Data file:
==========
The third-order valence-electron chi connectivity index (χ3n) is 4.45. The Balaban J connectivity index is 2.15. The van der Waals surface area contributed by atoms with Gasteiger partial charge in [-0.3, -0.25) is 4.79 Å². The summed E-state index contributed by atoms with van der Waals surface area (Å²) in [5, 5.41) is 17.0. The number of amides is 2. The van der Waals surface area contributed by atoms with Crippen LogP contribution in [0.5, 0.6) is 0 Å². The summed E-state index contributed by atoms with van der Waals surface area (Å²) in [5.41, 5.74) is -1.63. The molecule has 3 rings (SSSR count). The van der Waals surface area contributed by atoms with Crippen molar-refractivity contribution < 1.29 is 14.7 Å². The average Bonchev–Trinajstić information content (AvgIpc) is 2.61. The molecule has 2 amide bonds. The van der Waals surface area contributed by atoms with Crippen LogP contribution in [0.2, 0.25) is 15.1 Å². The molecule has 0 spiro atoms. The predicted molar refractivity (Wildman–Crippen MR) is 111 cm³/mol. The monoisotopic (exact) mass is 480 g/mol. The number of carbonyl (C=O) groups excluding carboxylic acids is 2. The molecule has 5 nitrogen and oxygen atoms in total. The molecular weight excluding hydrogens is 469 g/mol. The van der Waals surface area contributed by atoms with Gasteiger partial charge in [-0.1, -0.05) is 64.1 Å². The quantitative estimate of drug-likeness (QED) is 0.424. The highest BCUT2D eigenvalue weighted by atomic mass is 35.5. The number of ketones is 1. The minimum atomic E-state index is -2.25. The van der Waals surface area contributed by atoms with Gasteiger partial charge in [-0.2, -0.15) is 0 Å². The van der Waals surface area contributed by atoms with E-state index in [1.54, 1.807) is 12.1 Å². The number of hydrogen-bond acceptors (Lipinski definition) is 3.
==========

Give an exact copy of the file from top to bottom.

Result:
The third-order valence-electron chi connectivity index (χ3n) is 4.45. The Balaban J connectivity index is 2.15. The van der Waals surface area contributed by atoms with Gasteiger partial charge in [-0.3, -0.25) is 4.79 Å². The summed E-state index contributed by atoms with van der Waals surface area (Å²) in [5, 5.41) is 17.0. The number of amides is 2. The van der Waals surface area contributed by atoms with Crippen LogP contribution in [0.5, 0.6) is 0 Å². The summed E-state index contributed by atoms with van der Waals surface area (Å²) in [5.41, 5.74) is -1.63. The molecule has 3 rings (SSSR count). The van der Waals surface area contributed by atoms with Crippen molar-refractivity contribution < 1.29 is 14.7 Å². The average Bonchev–Trinajstić information content (AvgIpc) is 2.61. The molecule has 2 amide bonds. The van der Waals surface area contributed by atoms with Crippen LogP contribution in [0.2, 0.25) is 15.1 Å². The molecule has 0 spiro atoms. The predicted molar refractivity (Wildman–Crippen MR) is 111 cm³/mol. The monoisotopic (exact) mass is 480 g/mol. The number of carbonyl (C=O) groups excluding carboxylic acids is 2. The molecule has 5 nitrogen and oxygen atoms in total. The molecular weight excluding hydrogens is 469 g/mol. The van der Waals surface area contributed by atoms with Gasteiger partial charge in [-0.1, -0.05) is 64.1 Å². The quantitative estimate of drug-likeness (QED) is 0.424. The highest BCUT2D eigenvalue weighted by atomic mass is 35.5. The number of ketones is 1. The minimum atomic E-state index is -2.25. The van der Waals surface area contributed by atoms with Gasteiger partial charge in [-0.2, -0.15) is 0 Å². The van der Waals surface area contributed by atoms with E-state index in [1.54, 1.807) is 12.1 Å². The number of hydrogen-bond acceptors (Lipinski definition) is 3.